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Rejecting Invisibility: Adele Lee's Opening Remarks from the TRHT Emergency Town Hall: Responding to Anti-Asian Violence

Thursday, March 25, 2021

BY ADELE LEE

 

My name is Adele Lee. I am the daughter of Korean immigrants and was born and raised in Los Angeles. As I prepared for an emergency town hall with the Truth, Racial Healing & Transformation family around the country, I struggled to find the right words to share. It was difficult because, at any given moment, I am still processing feelings of anger, grief, fear, and sadness. As the names, ages, and information about the Asian Americans murdered in Atlanta were released, I got especially choked up because one of the Korean women shares the same name as my aunt, who too has a son about the same age as hers. Like my aunt, my mother, and countless other Asian women, she came to America to find a better opportunity for her family. It has been very challenging to sleep or eat, thinking about those who were killed, their families, and friends while also feeling fearful for my life and my loved ones.

The tragedy in Atlanta also brought up many suppressed feelings about my own experiences as an Asian woman — buried memories of all the times I’ve been exoticized and fetishized — as an object, not a person, as a character to some fantasy.  I’ve been asked by complete strangers what kind of sexual favors I can do for them, which anime character they think I resemble. And before I can even put together a sentence, they are quick to respond that it’s just a joke or that I should be flattered.  

I think about the countless times separate and together with racial fetishizations that I’ve been the target of racial slurs, the mimicking of my language, my eyes, and the way I laugh. I think about all the times I had to just bear it because I didn’t have the language as a child. As I got older, I was afraid if I spoke up, it could turn violent. I then had to replay those moments and live with the shame that I didn’t do more.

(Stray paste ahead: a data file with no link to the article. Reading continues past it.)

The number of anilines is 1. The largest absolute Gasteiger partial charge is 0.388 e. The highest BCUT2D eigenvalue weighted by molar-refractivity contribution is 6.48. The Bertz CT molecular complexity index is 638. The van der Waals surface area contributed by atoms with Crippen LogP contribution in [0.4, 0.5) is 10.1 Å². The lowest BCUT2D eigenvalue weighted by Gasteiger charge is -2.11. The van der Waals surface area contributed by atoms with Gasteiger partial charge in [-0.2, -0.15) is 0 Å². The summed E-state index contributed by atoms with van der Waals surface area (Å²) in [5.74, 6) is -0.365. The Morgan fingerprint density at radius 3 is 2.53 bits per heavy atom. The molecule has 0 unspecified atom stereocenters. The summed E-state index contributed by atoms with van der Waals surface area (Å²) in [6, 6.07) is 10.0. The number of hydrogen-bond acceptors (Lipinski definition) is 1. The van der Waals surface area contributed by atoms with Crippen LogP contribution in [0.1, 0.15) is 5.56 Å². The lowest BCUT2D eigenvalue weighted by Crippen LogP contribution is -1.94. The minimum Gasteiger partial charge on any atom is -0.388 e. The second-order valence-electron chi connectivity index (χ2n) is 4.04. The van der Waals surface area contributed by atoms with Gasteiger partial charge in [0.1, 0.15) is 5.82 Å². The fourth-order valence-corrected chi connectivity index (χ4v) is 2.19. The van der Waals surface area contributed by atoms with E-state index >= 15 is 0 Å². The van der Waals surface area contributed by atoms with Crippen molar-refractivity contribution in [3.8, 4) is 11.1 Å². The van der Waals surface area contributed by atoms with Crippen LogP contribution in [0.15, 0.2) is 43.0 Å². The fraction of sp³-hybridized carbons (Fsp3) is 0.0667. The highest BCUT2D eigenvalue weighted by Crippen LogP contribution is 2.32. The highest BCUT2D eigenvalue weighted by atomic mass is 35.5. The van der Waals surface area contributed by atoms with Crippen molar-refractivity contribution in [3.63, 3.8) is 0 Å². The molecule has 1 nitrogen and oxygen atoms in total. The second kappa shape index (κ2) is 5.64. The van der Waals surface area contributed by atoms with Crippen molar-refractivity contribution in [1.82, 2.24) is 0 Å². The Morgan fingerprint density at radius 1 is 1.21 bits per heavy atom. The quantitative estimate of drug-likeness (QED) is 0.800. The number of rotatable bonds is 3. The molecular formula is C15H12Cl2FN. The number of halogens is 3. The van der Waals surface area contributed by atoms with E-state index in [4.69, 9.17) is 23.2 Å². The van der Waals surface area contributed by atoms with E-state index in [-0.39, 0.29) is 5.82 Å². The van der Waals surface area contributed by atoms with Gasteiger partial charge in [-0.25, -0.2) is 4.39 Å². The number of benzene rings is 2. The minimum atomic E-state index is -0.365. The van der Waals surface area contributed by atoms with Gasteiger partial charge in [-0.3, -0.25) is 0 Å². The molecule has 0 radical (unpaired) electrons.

To say targeting six Asian women is not a race issue or a gendered issue is entirely unacceptable. This denial minimizes and erases my experience as an Asian woman, our identities, our history, and also that of other women of color. 

Part of the experience of being Asian in America feels like yelling into a dark void. I imagine we are not alone in this feeling. It feels like when you scream, people see you but do not hear it., Or you are told, “Why are you screaming? You have it so good in this country.” And then you begin to doubt yourself and think, why am I screaming when no one seems to care, or am I making a fuss, or maybe I should just be grateful for what I have. And so we too add to our own invisibility.

I know that Asian Americans also contribute to our invisibility. We don’t share our racial traumas with each other, our elders, or our kids. Perhaps because of our own internalized racism or some lingering effects of the model minority myth to not make noise, to not call attention to ourselves, to say our pain is not as horrific as other people of color. But we know that this behavior enables white supremacy, which makes us feel small, fight against each other, and feel alone and insignificant. 

And so we need to fight together against white supremacy — let’s make noise, let’s grieve, let’s start a process of healing with ourselves, with each other, and with other communities because our fight is intertwined.  

In the honest space where our TRHT community came together, I don’t feel so small. I feel seen — especially with my chosen family in solidarity. 

 

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